(New York, June 29, 2006) - The Nigerian government’s attempt to remove the executive secretary of the country’s National Human Rights Commission (NHRC) appears to be politically motivated and is a serious blow to the independence of the institution, Human Rights Watch said today.
“The government is trying to fire the head of Nigeria’s Human Rights Commission without any justification and without due process,” said Peter Takirambudde, Africa director at Human Rights Watch. “The government’s apparent attempt to muzzle him is at odds with its professed commitment to transparency.”
Human Rights Watch called on the government to reverse the move unless it can offer some convincing public justification for it, and for the Nigerian National Assembly to move quickly with reforms to strengthen the independence of the NHRC.
Bukhari Bello, executive secretary of the NHRC since June 2000, was appointed by the government to a second five-year term just last year. During his tenure in office, Bello has publicly expressed concern about numerous human rights issues, including, on several occasions, the harassment and detention of journalists by government security forces.
On June 16, the commission issued a statement which strongly condemned the detention of Africa Independent Television journalist Mike Gbenga Aruleba. Aruleba had been arrested by State Security Service agents after hosting an on-air discussion about the presidency’s recent purchase of a supposedly new luxury airplane. This issue has been the topic of public controversy following allegations, angrily denied by the presidency, that the airplane was in fact a used one and not new.
In the commission’s statement, Bello characterized Aruleba’s detention as “an infringement on the freedom of expression and the rule of law,” and made reference to “a consistent pattern by security agencies to muzzle the media.” Three days later, Bello received a letter from the Ministry of Justice stating that he was to be reassigned from his position as executive secretary of the NHRC.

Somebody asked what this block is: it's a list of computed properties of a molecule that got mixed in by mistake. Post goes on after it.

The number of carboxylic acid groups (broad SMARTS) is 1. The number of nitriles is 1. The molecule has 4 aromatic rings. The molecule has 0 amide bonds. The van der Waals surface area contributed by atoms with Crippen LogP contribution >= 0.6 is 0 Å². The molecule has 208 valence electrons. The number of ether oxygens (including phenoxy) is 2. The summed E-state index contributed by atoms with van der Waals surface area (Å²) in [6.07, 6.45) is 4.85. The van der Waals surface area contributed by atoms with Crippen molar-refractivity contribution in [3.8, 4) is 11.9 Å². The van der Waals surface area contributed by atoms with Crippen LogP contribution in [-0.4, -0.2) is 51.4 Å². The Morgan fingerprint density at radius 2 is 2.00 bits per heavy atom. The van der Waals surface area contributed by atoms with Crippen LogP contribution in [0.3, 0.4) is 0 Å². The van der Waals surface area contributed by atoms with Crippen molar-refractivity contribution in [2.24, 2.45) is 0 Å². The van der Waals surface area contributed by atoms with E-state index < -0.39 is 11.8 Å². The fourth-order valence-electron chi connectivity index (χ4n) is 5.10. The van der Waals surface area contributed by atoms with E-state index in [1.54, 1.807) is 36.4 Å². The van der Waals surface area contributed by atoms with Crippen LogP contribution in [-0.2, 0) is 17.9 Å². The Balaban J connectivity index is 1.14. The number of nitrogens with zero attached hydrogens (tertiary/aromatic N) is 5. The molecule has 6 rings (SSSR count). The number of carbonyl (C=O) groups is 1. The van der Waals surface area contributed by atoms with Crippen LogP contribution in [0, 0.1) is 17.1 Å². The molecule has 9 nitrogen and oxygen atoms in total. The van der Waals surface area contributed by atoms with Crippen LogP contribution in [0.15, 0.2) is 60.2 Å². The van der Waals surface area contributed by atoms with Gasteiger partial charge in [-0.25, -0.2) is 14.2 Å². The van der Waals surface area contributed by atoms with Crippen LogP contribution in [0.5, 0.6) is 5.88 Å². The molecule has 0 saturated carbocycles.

Aruleba has since been arraigned on charges of sedition along with Rotimi Durojaiye, a journalist with the Daily Independent newspaper who had been covering the aircraft controversy. Both men face prison terms of up to two years if convicted.
“In speaking out against the ridiculous charges leveled against Mike Aruleba and Rotimi Durojaiye, the commission was doing its job,” said Takirambudde. “These charges show why Nigeria needs its Human Rights Commission to be both outspoken and independent.”
Although neither President Olusegun Obasanjo nor any member of his government has publicly advanced any justification for Bello’s dismissal, Bello told Human Rights Watch that he was informed by the attorney general that his dismissal was the result of Obasanjo’s increasing dissatisfaction with the commission’s criticism of various government policies and actions.
Bello has so far contended that his “reassignment” is ineffective, arguing that it carries no legal force because it was not officially issued by the presidency and because no reason was given for the action. The result has been a stalemate, with Bello refusing to vacate his office at the commission and meetings between the attorney general and the other members of the commission’s governing council scheduled for the end of this week. Nigerian civil society groups have been vocal in demanding that Bello be allowed to retain his position.
“If President Obasanjo sacks the head of the Human Rights Commission like this, he will set a precedent that could destroy the commission,” Takirambudde said. “The president should either give a legitimate reason for removing Bello or stop trying to unseat him.”
The NHRC was established by military decree in 1995 and given the responsibility to investigate, monitor and report on human rights issues throughout Nigeria. Only since the end of military rule in 1999, however, has it begun to make some rather tentative steps toward living up to that ambitious mandate.
Under the terms of the 1995 Human Rights Commission Act, Nigeria’s president has the power to dismiss the commission’s executive secretary or any other member of the commission’s governing council if he is satisfied that “it is not in the interest of the public that the member should remain in office.” This broad discretionary power of dismissal is a relic of the Abacha dictatorship, which sought to ensure that the NHRC could never emerge as a formidable critic of its own policies. The National Assembly has before it, but has not yet passed, legislation that would curtail that discretion.
“The lesson of this debacle is that the commission remains far too vulnerable to the president’s political whims,” Takirambudde said. “The National Assembly should urgently amend the Human Rights Commission Act to bolster the commission’s independence.”